The same thing applies to theology. I can go to Bible college, attend seminars, and read dozens of well-written books by sharp Christian minds, and in doing so, accumulate a great deal of knowledge. But does that automatically make me wise? For instance, if I can articulate in great detail how the Holy Spirit transforms us into the image of Christ, but nothing in my life reflects such a change, am I really wise? Of course not. Wisdom is not theoretical. Wisdom is tried and true. As Jesus said, “wisdom is justified by her deeds” (Matt. 11:19). In other words, a wise person will leave a trail of evidence in their life pointing to the possession of wisdom. Riccardo put it this way in his first sermon on Proverbs: the wise are those who have walked in the ways of God for a sustained period of time.
We can easily seen, then, how the confusion between knowledge and wisdom can have an impact on me at a personal level. But how does this conflation of wisdom and knowledge create an impact upon our community as a whole? Well, if I see knowledge and wisdom as synonymous, my search for the precious jewel of wisdom will primarily be through the means of education. I will listen to lectures. I will read books. And, most likely, I will use Google searches. And in doing so, I will neglect the most precious resource of wisdom: the wise. I will gloss over the fact that there are other Christians in my church who have walked with the Lord far longer than I have. If all the knowledge in the world is literally at my fingertips in the form of a smartphone, why would I ever put in the effort to build relationships with and learn from older and wiser people? Living in a culture that prizes efficiency and immediate gratification, I simply won’t.
As a result, my community may simply be my peers. After all, it is hard work to bridge generational gaps. And if I feel that I simply don’t need older Christians, why would I go out of my way to share life with them? Rather than living out the model in Titus (see Titus 2:1–10), where Paul admonishes the older men to teach the younger men, and the older women to teach the younger women, I will live by a different paradigm. My primary source of wisdom will be Riccardo’s sermons, a couple books, and maybe a podcast. The consequences are disastrous. Instead of being a community which reflects the kingdom, the church becomes fragmented, and I merely mirror my demographic. And the life lessons borne through pain, trial, and continued experience of God’s faithfulness all go to waste. They pass away along with those who possess them. And those of us who are younger are left without a metal detector, blindly rummaging through the sands of life in hopes of stumbling upon the precious wisdom we so desperately need.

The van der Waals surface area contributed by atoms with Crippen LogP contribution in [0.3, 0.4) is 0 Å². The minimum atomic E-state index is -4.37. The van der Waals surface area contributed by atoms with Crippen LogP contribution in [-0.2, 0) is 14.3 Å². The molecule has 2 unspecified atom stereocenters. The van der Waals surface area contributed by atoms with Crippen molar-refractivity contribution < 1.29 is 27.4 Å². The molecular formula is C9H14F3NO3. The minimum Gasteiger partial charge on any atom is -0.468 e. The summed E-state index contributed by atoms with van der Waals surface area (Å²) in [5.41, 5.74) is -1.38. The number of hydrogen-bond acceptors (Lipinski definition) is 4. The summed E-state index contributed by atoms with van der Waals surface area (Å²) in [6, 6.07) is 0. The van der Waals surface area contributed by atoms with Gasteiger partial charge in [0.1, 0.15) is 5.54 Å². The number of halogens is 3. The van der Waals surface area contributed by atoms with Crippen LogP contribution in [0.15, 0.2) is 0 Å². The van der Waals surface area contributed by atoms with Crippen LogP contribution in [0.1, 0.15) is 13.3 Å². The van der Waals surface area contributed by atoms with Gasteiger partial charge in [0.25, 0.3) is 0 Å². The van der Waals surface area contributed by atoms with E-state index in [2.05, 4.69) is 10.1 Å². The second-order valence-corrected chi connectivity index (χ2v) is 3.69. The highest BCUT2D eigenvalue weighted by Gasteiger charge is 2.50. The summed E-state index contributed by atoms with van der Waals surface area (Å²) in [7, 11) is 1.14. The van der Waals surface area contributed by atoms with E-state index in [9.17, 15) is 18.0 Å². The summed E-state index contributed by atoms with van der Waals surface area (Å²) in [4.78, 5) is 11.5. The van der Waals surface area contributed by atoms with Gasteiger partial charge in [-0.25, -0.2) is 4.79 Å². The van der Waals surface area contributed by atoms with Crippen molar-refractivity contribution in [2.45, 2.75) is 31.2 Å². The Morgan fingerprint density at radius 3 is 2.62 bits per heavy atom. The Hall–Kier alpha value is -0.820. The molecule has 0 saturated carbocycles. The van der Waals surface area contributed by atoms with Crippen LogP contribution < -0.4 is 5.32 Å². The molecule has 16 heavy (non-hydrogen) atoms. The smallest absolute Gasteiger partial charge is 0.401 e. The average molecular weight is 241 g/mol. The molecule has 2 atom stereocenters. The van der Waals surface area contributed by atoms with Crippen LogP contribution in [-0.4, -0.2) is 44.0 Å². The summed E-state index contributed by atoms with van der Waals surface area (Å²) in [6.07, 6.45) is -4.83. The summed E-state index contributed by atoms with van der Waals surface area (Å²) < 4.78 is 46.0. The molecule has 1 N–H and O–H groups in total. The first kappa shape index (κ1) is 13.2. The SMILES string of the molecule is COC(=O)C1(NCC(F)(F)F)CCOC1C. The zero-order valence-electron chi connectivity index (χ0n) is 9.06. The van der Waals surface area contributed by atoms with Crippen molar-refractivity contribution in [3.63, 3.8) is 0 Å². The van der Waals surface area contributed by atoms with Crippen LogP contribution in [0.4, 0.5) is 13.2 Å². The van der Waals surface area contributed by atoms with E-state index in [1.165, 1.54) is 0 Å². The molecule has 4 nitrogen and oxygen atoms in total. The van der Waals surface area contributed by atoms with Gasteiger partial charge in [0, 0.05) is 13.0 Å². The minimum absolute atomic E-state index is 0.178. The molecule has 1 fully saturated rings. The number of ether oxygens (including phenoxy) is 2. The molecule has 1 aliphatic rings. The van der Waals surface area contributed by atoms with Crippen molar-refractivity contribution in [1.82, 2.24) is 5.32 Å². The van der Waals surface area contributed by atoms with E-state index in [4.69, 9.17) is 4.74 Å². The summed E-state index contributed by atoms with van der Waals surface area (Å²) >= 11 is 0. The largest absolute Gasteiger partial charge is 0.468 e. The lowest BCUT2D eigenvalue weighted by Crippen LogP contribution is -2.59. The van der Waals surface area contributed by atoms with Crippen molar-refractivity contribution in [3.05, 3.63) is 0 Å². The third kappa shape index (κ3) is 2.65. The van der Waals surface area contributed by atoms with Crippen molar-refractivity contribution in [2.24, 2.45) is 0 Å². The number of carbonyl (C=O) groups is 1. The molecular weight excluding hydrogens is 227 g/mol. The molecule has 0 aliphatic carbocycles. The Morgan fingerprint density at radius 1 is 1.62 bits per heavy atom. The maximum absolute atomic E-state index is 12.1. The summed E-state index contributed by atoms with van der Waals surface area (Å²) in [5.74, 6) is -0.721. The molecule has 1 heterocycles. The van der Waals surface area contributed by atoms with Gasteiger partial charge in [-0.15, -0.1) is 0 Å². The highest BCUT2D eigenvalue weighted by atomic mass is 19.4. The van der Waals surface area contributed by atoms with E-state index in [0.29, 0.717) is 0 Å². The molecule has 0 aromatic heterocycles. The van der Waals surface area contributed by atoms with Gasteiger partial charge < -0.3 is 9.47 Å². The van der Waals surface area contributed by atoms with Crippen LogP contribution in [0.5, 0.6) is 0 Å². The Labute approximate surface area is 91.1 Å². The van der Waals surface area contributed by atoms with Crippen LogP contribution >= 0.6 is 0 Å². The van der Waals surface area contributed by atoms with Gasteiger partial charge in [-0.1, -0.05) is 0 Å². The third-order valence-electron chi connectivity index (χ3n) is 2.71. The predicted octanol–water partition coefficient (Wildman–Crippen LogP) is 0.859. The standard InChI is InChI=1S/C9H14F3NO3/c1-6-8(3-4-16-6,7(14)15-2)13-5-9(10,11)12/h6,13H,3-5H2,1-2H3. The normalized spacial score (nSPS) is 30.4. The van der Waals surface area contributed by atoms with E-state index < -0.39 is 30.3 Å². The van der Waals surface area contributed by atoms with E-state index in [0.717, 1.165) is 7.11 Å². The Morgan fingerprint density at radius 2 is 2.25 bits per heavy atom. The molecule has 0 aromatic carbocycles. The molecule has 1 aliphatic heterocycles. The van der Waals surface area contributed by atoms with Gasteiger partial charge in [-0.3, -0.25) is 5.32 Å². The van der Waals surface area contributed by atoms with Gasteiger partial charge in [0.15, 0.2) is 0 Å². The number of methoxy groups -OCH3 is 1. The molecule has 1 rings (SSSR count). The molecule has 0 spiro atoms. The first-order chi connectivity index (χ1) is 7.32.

Redemption Tempe, we are a young church. But let’s not be a foolish church. Wisdom is not easily found. We must look for it. We must invest in the search. Thankfully, we have hidden treasure in the midst of very own congregation: older Christians who have experienced God’s faithfulness and walked faithfully with him over an extended period of time. If wisdom is worth more than a winning lottery ticket, then older, wiser members of our congregation are worth more than winning lotto numbers. If you aren’t already having someone like that pouring into your life, then now is the best time to start. They’re already right here in our midst. My father might say, if they were a snake, they would have bit you.